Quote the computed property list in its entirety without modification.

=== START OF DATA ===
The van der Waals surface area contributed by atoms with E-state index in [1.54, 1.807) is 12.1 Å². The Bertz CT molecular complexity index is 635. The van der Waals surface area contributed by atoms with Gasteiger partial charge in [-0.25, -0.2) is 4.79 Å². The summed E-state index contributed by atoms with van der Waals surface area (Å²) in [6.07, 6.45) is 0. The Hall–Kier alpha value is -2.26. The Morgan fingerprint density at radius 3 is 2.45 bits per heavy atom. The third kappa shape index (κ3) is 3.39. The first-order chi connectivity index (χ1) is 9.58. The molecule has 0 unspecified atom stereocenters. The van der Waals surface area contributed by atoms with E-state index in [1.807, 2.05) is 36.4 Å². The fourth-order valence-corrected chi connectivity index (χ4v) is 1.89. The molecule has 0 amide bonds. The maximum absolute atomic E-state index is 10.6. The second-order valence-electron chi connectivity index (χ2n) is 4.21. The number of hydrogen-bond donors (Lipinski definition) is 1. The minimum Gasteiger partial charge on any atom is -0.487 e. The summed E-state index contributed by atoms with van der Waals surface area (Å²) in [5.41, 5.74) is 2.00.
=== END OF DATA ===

The van der Waals surface area contributed by atoms with E-state index in [1.54, 1.807) is 12.1 Å². The Bertz CT molecular complexity index is 635. The van der Waals surface area contributed by atoms with Gasteiger partial charge in [-0.25, -0.2) is 4.79 Å². The summed E-state index contributed by atoms with van der Waals surface area (Å²) in [6.07, 6.45) is 0. The Hall–Kier alpha value is -2.26. The Morgan fingerprint density at radius 3 is 2.45 bits per heavy atom. The third kappa shape index (κ3) is 3.39. The first-order chi connectivity index (χ1) is 9.58. The molecule has 0 unspecified atom stereocenters. The van der Waals surface area contributed by atoms with E-state index in [1.807, 2.05) is 36.4 Å². The fourth-order valence-corrected chi connectivity index (χ4v) is 1.89. The molecule has 0 amide bonds. The maximum absolute atomic E-state index is 10.6. The second-order valence-electron chi connectivity index (χ2n) is 4.21. The number of hydrogen-bond donors (Lipinski definition) is 1. The minimum Gasteiger partial charge on any atom is -0.487 e. The summed E-state index contributed by atoms with van der Waals surface area (Å²) in [5.41, 5.74) is 2.00.